TTS: Both the Dexter books and the Billy Knight books are thrillers. Do you see yourself delving into other genres?
Jeff: Oh, yeah, absolutely. If I can just convince the world that I can do it, I’d love to – but one of the problems, as I learned in acting, is type-casting; you had success doing this one thing, so that’s what you do. In a lot of ways that’s not a bad thing, because at least it means people like the way you do that thing. On the downside, I am identified with one genre, and it can be pretty hard to break away without injuring readers’ expectations. But I don’t really READ thrillers much – I like sci fi, fantasy, historical fiction. I’d like to delve there someday. I also have been working on some new theatre plays.
TTS: Every author has boundaries, even those that push them. What is one thing you’ll never incorporate into your books?
Jeff: I don’t want to say Never – but as a father and a writer I am extremely sensitive to anything affecting children. Even OVER-sensitive, actually. I can’t even listen to news stories about dead, mutilated, molested kids; I have to leave the room. So I really doubt I’d ever deal with that.
TTS: One more question before I ask you what’s next for you. If Billy Knight could say one thing to you ( without spoilers ), what would he say?
Jeff: Please, sir – I’d like more.
TTS: What’s next for you after this?
Jeff: I am planning a new series right now – in the same genre. I expect I’ll put out the word on it soon (you can get it soonest by following me on Twitter @dexterjeff). Other than that, as I said, I’d like to get back to doing some theatre. It’s an old love, and I miss it.
TTS: Jeff, it has been an absolute pleasure having you here. Thank you so much for joining us.
Jeff: Thank you!
NEW YORK TIMES bestselling author Jeff Lindsay mastered suspense with his wildly addictive DEXTER series. Before that, however, there was former cop and current burnout Billy Knight. When a hostage situation turns deadly, Billy loses everything–his wife, his daughter, and his career. Devastated, he heads to Key West to put down his gun and pick up a rod and reel as a fishing boat captain. But former co-worker Roscoe McAuley isn’t ready to let Billy rest.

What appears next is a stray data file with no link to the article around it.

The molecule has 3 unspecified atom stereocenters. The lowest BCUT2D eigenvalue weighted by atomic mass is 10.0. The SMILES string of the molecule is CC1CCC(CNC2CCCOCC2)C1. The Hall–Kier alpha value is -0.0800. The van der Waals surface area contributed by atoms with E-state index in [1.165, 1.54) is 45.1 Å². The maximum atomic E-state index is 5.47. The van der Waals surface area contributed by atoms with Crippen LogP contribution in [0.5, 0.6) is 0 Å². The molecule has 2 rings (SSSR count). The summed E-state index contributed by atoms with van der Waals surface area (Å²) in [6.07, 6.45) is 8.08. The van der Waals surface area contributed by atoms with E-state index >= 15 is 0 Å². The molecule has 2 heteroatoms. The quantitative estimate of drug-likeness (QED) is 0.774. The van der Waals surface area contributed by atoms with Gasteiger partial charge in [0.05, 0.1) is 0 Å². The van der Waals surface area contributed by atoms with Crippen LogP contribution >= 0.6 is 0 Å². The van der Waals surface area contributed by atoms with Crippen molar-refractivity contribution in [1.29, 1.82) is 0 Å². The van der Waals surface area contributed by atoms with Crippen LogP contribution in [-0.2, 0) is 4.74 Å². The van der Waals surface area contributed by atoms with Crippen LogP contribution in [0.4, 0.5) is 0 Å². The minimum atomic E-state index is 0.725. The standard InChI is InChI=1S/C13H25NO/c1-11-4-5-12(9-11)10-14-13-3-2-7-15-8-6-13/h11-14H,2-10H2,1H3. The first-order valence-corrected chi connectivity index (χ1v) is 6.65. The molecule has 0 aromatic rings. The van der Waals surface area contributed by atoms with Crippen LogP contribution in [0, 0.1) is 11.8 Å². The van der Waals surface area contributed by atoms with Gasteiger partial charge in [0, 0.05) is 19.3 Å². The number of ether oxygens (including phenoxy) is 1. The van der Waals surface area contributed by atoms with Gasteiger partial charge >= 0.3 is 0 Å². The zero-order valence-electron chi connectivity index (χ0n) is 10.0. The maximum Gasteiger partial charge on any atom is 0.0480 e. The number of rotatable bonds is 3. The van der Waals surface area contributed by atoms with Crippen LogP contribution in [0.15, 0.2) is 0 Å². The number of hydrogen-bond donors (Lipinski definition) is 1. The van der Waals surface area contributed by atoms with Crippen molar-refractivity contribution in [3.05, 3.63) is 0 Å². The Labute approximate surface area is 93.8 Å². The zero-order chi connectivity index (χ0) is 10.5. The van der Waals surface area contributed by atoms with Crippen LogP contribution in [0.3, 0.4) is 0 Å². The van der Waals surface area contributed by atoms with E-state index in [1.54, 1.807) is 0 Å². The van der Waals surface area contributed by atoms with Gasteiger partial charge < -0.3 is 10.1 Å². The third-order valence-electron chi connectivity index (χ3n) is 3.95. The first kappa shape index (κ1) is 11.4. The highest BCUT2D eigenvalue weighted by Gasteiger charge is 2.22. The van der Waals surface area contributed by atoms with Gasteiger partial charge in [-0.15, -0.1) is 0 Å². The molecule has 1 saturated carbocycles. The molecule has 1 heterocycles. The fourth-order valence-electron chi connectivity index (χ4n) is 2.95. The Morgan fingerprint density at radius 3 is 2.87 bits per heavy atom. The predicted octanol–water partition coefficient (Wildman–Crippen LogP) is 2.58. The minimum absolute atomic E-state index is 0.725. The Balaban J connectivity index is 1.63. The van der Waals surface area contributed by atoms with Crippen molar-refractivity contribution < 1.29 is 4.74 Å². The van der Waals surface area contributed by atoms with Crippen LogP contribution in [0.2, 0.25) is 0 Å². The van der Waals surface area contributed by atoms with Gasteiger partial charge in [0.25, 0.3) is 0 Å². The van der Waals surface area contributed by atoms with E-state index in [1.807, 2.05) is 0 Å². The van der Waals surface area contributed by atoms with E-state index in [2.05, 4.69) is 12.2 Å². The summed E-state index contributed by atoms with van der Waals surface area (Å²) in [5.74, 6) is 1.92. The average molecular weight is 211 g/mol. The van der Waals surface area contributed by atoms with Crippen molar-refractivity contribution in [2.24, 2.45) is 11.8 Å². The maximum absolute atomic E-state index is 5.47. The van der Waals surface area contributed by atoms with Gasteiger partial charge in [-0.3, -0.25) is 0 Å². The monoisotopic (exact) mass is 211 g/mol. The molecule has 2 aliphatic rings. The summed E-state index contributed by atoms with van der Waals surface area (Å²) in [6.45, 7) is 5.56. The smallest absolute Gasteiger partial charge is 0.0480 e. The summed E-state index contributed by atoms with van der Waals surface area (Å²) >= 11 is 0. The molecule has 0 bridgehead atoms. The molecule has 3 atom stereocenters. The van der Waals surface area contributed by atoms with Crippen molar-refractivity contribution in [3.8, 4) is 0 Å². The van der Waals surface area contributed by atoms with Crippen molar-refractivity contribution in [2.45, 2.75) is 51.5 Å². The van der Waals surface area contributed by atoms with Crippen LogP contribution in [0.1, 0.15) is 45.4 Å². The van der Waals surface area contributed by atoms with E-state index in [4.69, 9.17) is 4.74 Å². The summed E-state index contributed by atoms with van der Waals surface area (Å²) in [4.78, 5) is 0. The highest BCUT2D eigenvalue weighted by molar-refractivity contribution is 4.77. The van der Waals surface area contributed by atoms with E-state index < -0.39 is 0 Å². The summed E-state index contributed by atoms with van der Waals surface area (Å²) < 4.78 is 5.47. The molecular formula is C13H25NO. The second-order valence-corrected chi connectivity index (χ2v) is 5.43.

When Roscoe tells Billy that someone murdered his son, Billy sends him away. When Roscoe himself turns up dead a few weeks later, however, Billy can’t keep from getting sucked back into Los Angeles, and the streets that took so much from him.
Billy’s investigations into the death of a former cop, and his son, will take him up to the highest echelons of the LAPD, finding corruption at every level. It puts him on a collision course with the law, with his past, with his former fellow officers, and with the dark aftermath of the Civil Rights Movement. Jeff Lindsay’s considerable storytelling gifts are on full display, drawing the reader in with a mesmerizing style and a case with more dangerous blind curves than Mulholland Drive.
Billy Knight wants to ride out Key West’s slow-season with the occasional charter and the frequent beer. But when he discovers a dead body floating in the gulf, Billy gets drawn into a deadly plot of dark magic and profound evil. Along with his plucky, gun-happy friend, Nicky, and Anna, a resilient and mysterious survivor of her own horrors, Billy sets out to right the wrongs the police won’t, putting himself in mortal peril on the high seas.